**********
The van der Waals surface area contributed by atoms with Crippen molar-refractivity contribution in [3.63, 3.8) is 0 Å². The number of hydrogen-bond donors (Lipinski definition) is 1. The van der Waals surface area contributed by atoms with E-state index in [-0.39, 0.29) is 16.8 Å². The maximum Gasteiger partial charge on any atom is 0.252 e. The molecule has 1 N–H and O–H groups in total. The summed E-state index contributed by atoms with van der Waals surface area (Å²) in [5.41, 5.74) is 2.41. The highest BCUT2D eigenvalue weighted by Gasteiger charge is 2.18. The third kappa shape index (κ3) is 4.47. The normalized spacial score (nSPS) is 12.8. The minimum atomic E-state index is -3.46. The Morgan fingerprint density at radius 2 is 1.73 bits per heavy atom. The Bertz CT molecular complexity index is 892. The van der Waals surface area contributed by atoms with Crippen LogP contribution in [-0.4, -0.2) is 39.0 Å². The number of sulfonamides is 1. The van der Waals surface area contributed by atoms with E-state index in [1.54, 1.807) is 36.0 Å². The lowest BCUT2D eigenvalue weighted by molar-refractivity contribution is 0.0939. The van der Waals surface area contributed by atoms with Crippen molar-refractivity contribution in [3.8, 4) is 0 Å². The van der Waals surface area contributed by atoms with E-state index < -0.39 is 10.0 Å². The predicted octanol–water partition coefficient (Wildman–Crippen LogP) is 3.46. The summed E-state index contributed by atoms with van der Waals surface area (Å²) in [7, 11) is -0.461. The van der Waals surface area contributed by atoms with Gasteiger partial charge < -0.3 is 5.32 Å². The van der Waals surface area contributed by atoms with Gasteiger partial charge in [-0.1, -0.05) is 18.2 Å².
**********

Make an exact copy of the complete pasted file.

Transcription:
The van der Waals surface area contributed by atoms with Crippen molar-refractivity contribution in [3.63, 3.8) is 0 Å². The number of hydrogen-bond donors (Lipinski definition) is 1. The van der Waals surface area contributed by atoms with E-state index in [-0.39, 0.29) is 16.8 Å². The maximum Gasteiger partial charge on any atom is 0.252 e. The molecule has 1 N–H and O–H groups in total. The summed E-state index contributed by atoms with van der Waals surface area (Å²) in [5.41, 5.74) is 2.41. The highest BCUT2D eigenvalue weighted by Gasteiger charge is 2.18. The third kappa shape index (κ3) is 4.47. The normalized spacial score (nSPS) is 12.8. The minimum atomic E-state index is -3.46. The Morgan fingerprint density at radius 2 is 1.73 bits per heavy atom. The Bertz CT molecular complexity index is 892. The van der Waals surface area contributed by atoms with Crippen LogP contribution in [-0.4, -0.2) is 39.0 Å². The number of sulfonamides is 1. The van der Waals surface area contributed by atoms with E-state index in [1.54, 1.807) is 36.0 Å². The lowest BCUT2D eigenvalue weighted by molar-refractivity contribution is 0.0939. The van der Waals surface area contributed by atoms with Crippen molar-refractivity contribution in [3.8, 4) is 0 Å². The van der Waals surface area contributed by atoms with E-state index < -0.39 is 10.0 Å². The predicted octanol–water partition coefficient (Wildman–Crippen LogP) is 3.46. The summed E-state index contributed by atoms with van der Waals surface area (Å²) in [7, 11) is -0.461. The van der Waals surface area contributed by atoms with Gasteiger partial charge < -0.3 is 5.32 Å². The van der Waals surface area contributed by atoms with Gasteiger partial charge in [-0.1, -0.05) is 18.2 Å².